Do you like bacon? Are you tired of thinly sliced store bought bacon in misleading packaging? Seriously, if the package says “thick cut” I expect it to be a thick slice of bacon. If you have the same bacon struggles as I do, then you are in luck.
I started curing and smoking my own cuts of pork belly to make bacon a few months after I purchased my Traeger Pro Series 34 grill. Originally I wanted to cure and smoke my own pork belly as an excuse to use my grill. Standard for any Man-Card holding grill owner. After that first batch I realized it was much better than any store bought bacon I have eaten before.
So, what is bacon? Simple, bacon is cured and smoked pork belly. Pork belly is one of the cuts of pork you can’t normally pick-up at most grocery stores. I get my pork belly from a local butcher for about $3.99 per pound (varies). I buy a whole slab at a time but I ask my butcher to cut it into fourths. My butcher will then seal each individual slab in Cryovac package. This is the most efficient way for me to save the belly and it lasts for months in the freezer.
There are multiple ways to smoke and cure pork belly. The following method is what I have used and has not disappointed yet:
2-3 lbs. of Pork Belly
½ cup of Sugar (Cane, Brown or Coconut Sugar)
1 tbs. of Honey, Agave Nectar or Maple Syrup
2 tbs. Sea Salt
2 tbs. Smoked Paprika
1 tsp. Curing Salt (pink salt)
1 tsp. Coarse Black pepper
1 tsp. White Pepper
1-2 tbs. Apple Juice
*Don’t be afraid to experiment with different flavors. This batch I added some Flavor Republic Sriracha Lime Rub*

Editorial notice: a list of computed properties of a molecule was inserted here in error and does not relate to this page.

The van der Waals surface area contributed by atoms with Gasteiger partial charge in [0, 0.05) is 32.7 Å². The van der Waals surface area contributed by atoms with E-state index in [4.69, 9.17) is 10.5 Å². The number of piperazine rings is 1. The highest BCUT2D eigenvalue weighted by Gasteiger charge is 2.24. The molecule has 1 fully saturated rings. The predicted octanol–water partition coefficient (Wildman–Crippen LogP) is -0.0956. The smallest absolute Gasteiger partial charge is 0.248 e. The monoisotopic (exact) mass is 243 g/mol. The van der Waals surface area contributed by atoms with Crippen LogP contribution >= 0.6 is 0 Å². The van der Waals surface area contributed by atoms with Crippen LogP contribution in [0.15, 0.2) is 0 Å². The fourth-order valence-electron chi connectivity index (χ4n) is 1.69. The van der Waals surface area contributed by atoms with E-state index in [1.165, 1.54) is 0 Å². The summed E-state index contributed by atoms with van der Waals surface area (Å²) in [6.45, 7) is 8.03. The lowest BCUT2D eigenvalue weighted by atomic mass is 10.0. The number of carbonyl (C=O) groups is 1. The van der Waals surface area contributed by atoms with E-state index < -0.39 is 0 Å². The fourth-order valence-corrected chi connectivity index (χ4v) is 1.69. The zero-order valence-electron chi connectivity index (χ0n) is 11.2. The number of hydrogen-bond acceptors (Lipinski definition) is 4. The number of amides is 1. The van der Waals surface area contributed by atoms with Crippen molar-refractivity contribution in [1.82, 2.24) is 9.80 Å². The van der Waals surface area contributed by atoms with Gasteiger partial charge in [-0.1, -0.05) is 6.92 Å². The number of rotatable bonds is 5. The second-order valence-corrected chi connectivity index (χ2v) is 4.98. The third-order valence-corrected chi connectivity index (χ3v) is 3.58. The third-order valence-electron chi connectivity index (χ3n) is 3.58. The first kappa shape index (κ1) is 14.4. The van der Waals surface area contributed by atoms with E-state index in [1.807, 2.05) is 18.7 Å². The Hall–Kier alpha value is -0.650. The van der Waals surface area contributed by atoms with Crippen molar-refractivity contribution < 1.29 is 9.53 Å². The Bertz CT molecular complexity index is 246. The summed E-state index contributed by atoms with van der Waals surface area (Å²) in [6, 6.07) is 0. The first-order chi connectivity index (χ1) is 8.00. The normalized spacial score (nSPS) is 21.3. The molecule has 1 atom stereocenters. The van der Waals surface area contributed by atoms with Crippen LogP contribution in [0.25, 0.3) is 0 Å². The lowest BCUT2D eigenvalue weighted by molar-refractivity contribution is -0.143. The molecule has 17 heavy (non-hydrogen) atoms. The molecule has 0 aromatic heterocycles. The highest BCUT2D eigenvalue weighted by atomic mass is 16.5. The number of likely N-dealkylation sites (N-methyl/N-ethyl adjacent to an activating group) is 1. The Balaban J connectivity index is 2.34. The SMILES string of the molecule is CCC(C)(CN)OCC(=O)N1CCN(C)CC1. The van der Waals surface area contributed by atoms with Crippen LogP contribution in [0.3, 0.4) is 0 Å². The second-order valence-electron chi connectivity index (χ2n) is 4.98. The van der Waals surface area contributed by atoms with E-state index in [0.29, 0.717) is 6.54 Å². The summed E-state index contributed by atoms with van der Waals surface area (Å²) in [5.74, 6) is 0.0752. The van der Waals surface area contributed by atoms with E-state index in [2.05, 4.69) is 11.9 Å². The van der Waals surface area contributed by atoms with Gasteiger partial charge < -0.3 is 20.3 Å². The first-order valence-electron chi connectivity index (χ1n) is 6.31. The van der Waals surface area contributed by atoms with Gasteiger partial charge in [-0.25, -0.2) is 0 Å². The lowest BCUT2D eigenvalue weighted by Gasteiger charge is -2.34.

Pat dry the pork belly with a paper towel and score the fat side with a knife. I use a diagonal pattern. Scoring helps the curing mixture penetrate the fat cap. Mix all ingredients together to form a wet paste. Coat all sides of the pork belly and seal in a plastic bag. I am partial to using a Food Saver. It seals the package and that helps to prevent leaks. Store the seasoned pork belly in the refrigerator for seven days. Each day flip and massage the mixture into the pork belly.
After seven days the curing process should be complete. The pork belly should be a little stiff and darker in color. After day seven rinse the pork belly under cold running water. Again pat dry with a paper towel and add additional pepper if you desire.
I prefer to smoke my pork belly using Traeger Grills real wood pellets. I normally use Apple Wood, Maple Wood, or Hickory. Use whatever wood or combination of wood flavors you like.
Place pork belly in Traeger fat side up and smoke on the smoke setting until internal temperature reaches 150 degrees. If you’re not using a Traeger, place the pork belly in a smoker and smoke in indirect heat between 180 and 225 degrees, until internal temperature reaches 150 degrees. I flip my pork belly after it reaches 145 degrees. This allows the fat that has ben rendered to drain off the scored side of the belly.
Your pork belly is now cured and smoked. Allow time for it to cool and place a plastic bag or food saver bag. Slice bacon to your preferred thickness, pan fry or bake to your liking and enjoy. If using a food saver don’t hesitate to cure and smoke a larger quantity of bacon at a time. Once completed cut them to size, package them and store in a freezer.
Follow my creations and food journey on Instagram @freedomsohard. My website is under construction so stay tuned.